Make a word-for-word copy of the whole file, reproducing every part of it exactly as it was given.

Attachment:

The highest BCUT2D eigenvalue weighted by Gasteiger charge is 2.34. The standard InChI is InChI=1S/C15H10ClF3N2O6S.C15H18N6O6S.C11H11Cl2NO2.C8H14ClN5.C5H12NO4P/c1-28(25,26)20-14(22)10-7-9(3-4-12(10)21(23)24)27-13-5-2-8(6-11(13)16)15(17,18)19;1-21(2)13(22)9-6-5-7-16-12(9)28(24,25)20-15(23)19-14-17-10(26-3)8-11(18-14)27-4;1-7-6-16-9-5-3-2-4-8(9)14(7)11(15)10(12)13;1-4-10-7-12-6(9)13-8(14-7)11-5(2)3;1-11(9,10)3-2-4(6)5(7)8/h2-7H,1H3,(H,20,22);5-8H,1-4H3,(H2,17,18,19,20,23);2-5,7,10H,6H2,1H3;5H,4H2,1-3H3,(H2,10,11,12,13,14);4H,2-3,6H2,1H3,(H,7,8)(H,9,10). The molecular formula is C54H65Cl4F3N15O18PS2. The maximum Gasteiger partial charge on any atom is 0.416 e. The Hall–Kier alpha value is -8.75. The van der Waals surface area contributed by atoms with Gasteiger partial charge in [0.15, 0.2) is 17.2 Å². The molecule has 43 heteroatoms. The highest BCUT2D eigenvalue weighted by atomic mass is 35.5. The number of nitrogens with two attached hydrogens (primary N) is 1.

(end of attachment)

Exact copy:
The highest BCUT2D eigenvalue weighted by Gasteiger charge is 2.34. The standard InChI is InChI=1S/C15H10ClF3N2O6S.C15H18N6O6S.C11H11Cl2NO2.C8H14ClN5.C5H12NO4P/c1-28(25,26)20-14(22)10-7-9(3-4-12(10)21(23)24)27-13-5-2-8(6-11(13)16)15(17,18)19;1-21(2)13(22)9-6-5-7-16-12(9)28(24,25)20-15(23)19-14-17-10(26-3)8-11(18-14)27-4;1-7-6-16-9-5-3-2-4-8(9)14(7)11(15)10(12)13;1-4-10-7-12-6(9)13-8(14-7)11-5(2)3;1-11(9,10)3-2-4(6)5(7)8/h2-7H,1H3,(H,20,22);5-8H,1-4H3,(H2,17,18,19,20,23);2-5,7,10H,6H2,1H3;5H,4H2,1-3H3,(H2,10,11,12,13,14);4H,2-3,6H2,1H3,(H,7,8)(H,9,10). The molecular formula is C54H65Cl4F3N15O18PS2. The maximum Gasteiger partial charge on any atom is 0.416 e. The Hall–Kier alpha value is -8.75. The van der Waals surface area contributed by atoms with Gasteiger partial charge in [0.15, 0.2) is 17.2 Å². The molecule has 43 heteroatoms. The highest BCUT2D eigenvalue weighted by atomic mass is 35.5. The number of nitrogens with two attached hydrogens (primary N) is 1.